Don't want to vote for Clinton or Trump? How about this woman who says Wi-Fi melts kids' brains?
Jill Stein joins the presidential farce
According to a recent poll, just 10 per cent of Americans are excited about voting for either of the two political parties' presidential candidates in November.
As a result, serious attention is being paid to other candidates. And in this case, that is Gary Johnson of the Libertarian Party and Jill Stein of the Green Party.
Their support in recent polls is such that they may actually get a podium at the upcoming presidential debates (you need 15 per cent support) – something that the United States hasn't seen since 1992 and Ross Perot.
But before you get too excited, it may be worth pointing out that Jill Stein thinks Wi-Fi melts kids' brains.
Just to be clear, by Wi-Fi, we mean the wireless data signals sent by routers that millions of mobile devices use every day to send and receive data, typically over the internet. Those signals, according to Stein, are affecting children's brains.
In a recording of a meeting from March this year, Stein is asked about her concerns over children being given individual computers to do school work. In large part, teachers are very excited about the possibilities that tablets and cheap laptops provide to children. But of course, every tool needs to be carefully considered.
Unless you're Jill Stein, that is, where it seems that technology poses a persistent threat to society and our own brains.
"Health issues, social issues, you name it," she says in response to a question over computers for each child. "But to be staring at screens ... we already know that kids who get put in front of TVs instead of interacting, this is not good in all kinds of ways. And it's just not good for their cognitive, it's not good for their social development, I mean, that is incredible that kids in kindergarten ... We should be moving away from screens at all levels of education, not moving into them."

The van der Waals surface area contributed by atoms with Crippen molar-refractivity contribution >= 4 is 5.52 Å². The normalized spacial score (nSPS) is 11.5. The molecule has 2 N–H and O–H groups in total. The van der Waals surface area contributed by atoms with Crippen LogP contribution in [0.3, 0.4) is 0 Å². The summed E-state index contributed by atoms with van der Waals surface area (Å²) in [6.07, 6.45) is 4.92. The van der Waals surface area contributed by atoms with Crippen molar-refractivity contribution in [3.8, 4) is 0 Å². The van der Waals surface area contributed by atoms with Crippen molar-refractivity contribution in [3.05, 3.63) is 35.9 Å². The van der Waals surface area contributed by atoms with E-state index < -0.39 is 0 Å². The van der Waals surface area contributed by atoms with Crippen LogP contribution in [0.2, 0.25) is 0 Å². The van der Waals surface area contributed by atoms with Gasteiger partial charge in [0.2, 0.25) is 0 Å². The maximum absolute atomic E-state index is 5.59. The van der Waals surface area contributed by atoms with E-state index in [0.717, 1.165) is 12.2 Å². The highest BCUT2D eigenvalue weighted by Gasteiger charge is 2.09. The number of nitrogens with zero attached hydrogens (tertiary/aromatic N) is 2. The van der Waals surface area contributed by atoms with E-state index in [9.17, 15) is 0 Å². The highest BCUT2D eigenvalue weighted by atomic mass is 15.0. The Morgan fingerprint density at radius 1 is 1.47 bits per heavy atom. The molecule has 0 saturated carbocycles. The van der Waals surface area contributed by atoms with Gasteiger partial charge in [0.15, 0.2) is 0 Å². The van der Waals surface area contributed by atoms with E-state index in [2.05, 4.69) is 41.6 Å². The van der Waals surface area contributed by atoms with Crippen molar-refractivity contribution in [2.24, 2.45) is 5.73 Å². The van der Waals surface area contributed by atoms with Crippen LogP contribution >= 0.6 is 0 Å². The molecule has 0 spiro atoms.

According to Stein, handing children something that grants them access to an almost unimaginable amount of learning and information is a corporate conspiracy. "This is another corporate ruse," she warned. "This is another gimmick to try to make a buck. To make big bucks in fact. And education, and teachers, and communities suffer. So we need to stand up to that."
As with most wild theories, there is a kernel of truth in there, albeit one around which a fair amount of crazy has been wound. There is, for example, the serious issue of what Google, for example, is doing with all the data it is building up through the widespread use of its "free" school services.
But then things get weirder when Stein is asked "what about the wireless?" and responds: "We should not be subjecting kids' brains especially to that. And we don't follow that issue in this country, but in Europe where they do, they have good precautions around wireless – maybe not good enough, because it's very hard to study this stuff.
"We make guinea pigs out of whole populations and then we discover how many die. And this is like the paradigm for how public health works in this country and it's outrageous, you know."
To be clear, Stein is suggesting that Wi-Fi usage may lead to children dying later on in life.